The Topo also features a ramp at the back of the mat and raised edges around the sides. The combination of details allowed for lots of calf stretching and simple foot engagement. One of our testers who typically sits throughout the day really loved the Topo. She said that “the support was great and paired with my Birkenstocks. I honestly was really comfortable and supported. The mat relieved the tension in my standing foot/hip and even let me relax my lower back.”
The Topo, especially in its flat space, was softer than the CubeFit Terra Mat. We asked our testers to rate their mats firmness on a scale of 1-5 (1 being too soft, 3 being a balance of firm and soft, and 5 being too firm). The Topo was the only mat to frequently earn a score of 3. The TerraMat, by comparison, received 4s and 5s.
One potential drawback: The Topo won’t win any awards for appearance. One of our testers said it looked like a “toddler’s potty training seat” — and we can’t exactly disagree. But the Topo is available in a few different colors, unlike the TerraMat, and some color might offset the strangeness of the shape.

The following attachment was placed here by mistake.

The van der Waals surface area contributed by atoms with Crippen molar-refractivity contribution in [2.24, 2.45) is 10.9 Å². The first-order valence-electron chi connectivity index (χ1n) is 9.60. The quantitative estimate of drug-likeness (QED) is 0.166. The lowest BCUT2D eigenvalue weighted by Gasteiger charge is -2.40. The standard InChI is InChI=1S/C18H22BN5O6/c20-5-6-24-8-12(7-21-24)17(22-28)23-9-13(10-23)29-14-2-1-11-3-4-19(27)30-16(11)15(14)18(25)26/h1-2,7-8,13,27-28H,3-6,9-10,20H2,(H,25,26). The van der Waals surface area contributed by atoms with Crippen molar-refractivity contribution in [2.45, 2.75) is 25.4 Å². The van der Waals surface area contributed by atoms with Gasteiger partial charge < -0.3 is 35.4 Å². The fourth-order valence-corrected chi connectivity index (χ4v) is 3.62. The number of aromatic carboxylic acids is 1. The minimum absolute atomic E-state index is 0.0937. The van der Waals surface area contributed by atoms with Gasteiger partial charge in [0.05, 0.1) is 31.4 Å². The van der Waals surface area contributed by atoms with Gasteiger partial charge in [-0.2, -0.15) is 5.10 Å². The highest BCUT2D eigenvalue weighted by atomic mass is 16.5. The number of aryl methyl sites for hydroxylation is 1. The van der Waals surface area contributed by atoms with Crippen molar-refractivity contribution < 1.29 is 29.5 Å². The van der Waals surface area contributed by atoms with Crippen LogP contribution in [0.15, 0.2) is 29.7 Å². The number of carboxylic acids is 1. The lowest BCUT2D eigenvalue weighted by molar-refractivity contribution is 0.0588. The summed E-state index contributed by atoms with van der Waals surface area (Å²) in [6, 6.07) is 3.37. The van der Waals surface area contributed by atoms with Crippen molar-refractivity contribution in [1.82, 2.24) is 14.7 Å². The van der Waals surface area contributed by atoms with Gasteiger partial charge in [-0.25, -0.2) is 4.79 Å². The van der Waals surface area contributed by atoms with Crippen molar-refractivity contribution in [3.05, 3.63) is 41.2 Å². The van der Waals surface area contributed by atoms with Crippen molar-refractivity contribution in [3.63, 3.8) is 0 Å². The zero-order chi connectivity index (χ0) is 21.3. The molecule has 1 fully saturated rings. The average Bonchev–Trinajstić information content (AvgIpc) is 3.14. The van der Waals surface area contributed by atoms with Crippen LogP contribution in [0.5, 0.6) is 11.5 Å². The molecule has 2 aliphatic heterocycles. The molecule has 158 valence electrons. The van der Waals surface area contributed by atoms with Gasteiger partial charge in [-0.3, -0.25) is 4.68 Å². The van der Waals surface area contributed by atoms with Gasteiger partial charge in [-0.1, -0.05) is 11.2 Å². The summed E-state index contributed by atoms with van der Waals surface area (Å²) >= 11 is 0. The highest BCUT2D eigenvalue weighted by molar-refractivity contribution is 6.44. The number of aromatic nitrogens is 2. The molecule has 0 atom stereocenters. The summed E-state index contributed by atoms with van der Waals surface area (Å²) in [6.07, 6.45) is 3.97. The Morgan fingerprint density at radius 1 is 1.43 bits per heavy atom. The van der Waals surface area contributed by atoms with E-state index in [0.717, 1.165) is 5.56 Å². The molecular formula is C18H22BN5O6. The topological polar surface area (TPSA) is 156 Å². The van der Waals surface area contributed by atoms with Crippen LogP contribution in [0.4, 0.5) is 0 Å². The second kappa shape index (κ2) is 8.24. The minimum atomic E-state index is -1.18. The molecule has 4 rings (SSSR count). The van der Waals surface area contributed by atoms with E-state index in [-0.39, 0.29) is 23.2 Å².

The TerraMat is great for taller users who prefer a wide stance and want a variety of interesting elements to keep them active. If you’re looking for a physically engaging experience that will keep your feet constantly moving over the width of a mat, the TerraMat would suit you.
The CubeFit TerraMat is a topographical mat that has five different features to engage with. From “massage mounds” to a balance bar, there are plenty of ways to utilize the mat’s terrain. The testers who preferred the TerraMat found themselves shifting position frequently, but not for a lack of comfort — the scattered features simply encouraged more movement. Overall it received positive responses for its raised slope (great for stretching out the ankles) and beveled bar (to massage the foot). However, the TerraMat doesn’t fare much better than the Topo when it comes to appearance: “It looks like a cross between a medieval torture device and a dog bed.”